An activity centred around observations of dots and how we visualise number arrangement patterns.

A hundred square has been printed on both sides of a piece of paper. What is on the back of 100? 58? 23? 19?

A game for 2 players. Given a board of dots in a grid pattern, players take turns drawing a line by connecting 2 adjacent dots. Your goal is to complete more squares than your opponent.

Can you fit the tangram pieces into the outlines of the workmen?

Can you fit the tangram pieces into the outlines of the candle and sundial?

Can you fit the tangram pieces into the outline of Little Ming and Little Fung dancing?

Which of these dice are right-handed and which are left-handed?

Can you fit the tangram pieces into the outlines of the watering can and man in a boat?

Here are shadows of some 3D shapes. What shapes could have made them?

Can you fit the tangram pieces into the outlines of Mai Ling and Chi Wing?

Lyndon Baker describes how the Mobius strip and Euler's law can introduce pupils to the idea of topology.

Can you fit the tangram pieces into the outline of this sports car?

If you can post the triangle with either the blue or yellow colour face up, how many ways can it be posted altogether?

Can you fit the tangram pieces into the outline of this goat and giraffe?

This article looks at levels of geometric thinking and the types of activities required to develop this thinking.

Here's a simple way to make a Tangram without any measuring or ruling lines.

What happens when you turn these cogs? Investigate the differences between turning two cogs of different sizes and two cogs which are the same.

Investigate how the four L-shapes fit together to make an enlarged L-shape. You could explore this idea with other shapes too.

A game for 2 players. Can be played online. One player has 1 red counter, the other has 4 blue. The red counter needs to reach the other side, and the blue needs to trap the red.

We start with one yellow cube and build around it to make a 3x3x3 cube with red cubes. Then we build around that red cube with blue cubes and so on. How many cubes of each colour have we used?

Can you fit the tangram pieces into the outlines of these clocks?

How many balls of modelling clay and how many straws does it take to make these skeleton shapes?

Can you fit the tangram pieces into the outlines of these people?

Can you fit the tangram pieces into the outline of this brazier for roasting chestnuts?

Can you fit the tangram pieces into the outline of Little Ming playing the board game?

Can you fit the tangram pieces into the outline of Little Fung at the table?

Can you fit the tangram pieces into the outline of the child walking home from school?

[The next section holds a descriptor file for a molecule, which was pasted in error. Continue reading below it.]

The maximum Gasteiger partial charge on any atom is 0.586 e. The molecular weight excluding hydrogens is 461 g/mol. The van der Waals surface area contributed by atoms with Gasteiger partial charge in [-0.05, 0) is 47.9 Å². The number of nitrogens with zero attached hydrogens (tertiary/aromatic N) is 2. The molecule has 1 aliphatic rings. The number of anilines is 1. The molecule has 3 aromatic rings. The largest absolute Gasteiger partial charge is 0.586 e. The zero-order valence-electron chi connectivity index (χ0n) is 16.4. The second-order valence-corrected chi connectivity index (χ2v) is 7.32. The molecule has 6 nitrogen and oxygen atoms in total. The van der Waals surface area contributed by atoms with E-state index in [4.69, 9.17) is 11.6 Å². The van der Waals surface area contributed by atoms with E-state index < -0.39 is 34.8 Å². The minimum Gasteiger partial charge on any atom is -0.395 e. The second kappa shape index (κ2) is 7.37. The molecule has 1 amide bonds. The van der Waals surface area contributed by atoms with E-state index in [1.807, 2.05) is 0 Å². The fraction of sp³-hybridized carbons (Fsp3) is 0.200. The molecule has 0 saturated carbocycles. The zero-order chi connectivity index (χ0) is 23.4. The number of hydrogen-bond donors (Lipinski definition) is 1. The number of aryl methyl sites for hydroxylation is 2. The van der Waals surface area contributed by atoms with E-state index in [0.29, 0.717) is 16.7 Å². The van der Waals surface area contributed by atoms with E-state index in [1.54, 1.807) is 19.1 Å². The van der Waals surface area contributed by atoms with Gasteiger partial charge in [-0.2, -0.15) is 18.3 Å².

Can you fit the tangram pieces into the outlines of the lobster, yacht and cyclist?

Reasoning about the number of matches needed to build squares that share their sides.

An extension of noughts and crosses in which the grid is enlarged and the length of the winning line can to altered to 3, 4 or 5.

A shape and space game for 2,3 or 4 players. Be the last person to be able to place a pentomino piece on the playing board. Play with card, or on the computer.

How can the same pieces of the tangram make this bowl before and after it was chipped? Use the interactivity to try and work out what is going on!

A magician took a suit of thirteen cards and held them in his hand face down. Every card he revealed had the same value as the one he had just finished spelling. How did this work?

Can you fit the tangram pieces into the outlines of the chairs?

Can you fit the tangram pieces into the outline of this shape. How would you describe it?

Can you fit the tangram pieces into the outline of these convex shapes?

Can you fit the tangram pieces into the outline of the rocket?

For this task, you'll need an A4 sheet and two A5 transparent sheets. Decide on a way of arranging the A5 sheets on top of the A4 sheet and explore ...

Paint a stripe on a cardboard roll. Can you predict what will happen when it is rolled across a sheet of paper?

Find your way through the grid starting at 2 and following these operations. What number do you end on?

I found these clocks in the Arts Centre at the University of Warwick intriguing - do they really need four clocks and what times would be ambiguous with only two or three of them?

This second article in the series refers to research about levels of development of spatial thinking and the possible influence of instruction.

Have a go at making a few of these shapes from paper in different sizes. What patterns can you create?

Can you work out what shape is made when this piece of paper is folded up using the crease pattern shown?

This 100 square jigsaw is written in code. It starts with 1 and ends with 100. Can you build it up?

Here are some arrangements of circles. How many circles would I need to make the next size up for each? Can you create your own arrangement and investigate the number of circles it needs?

Square It game for an adult and child. Can you come up with a way of always winning this game?

Can you describe a piece of paper clearly enough for your partner to know which piece it is?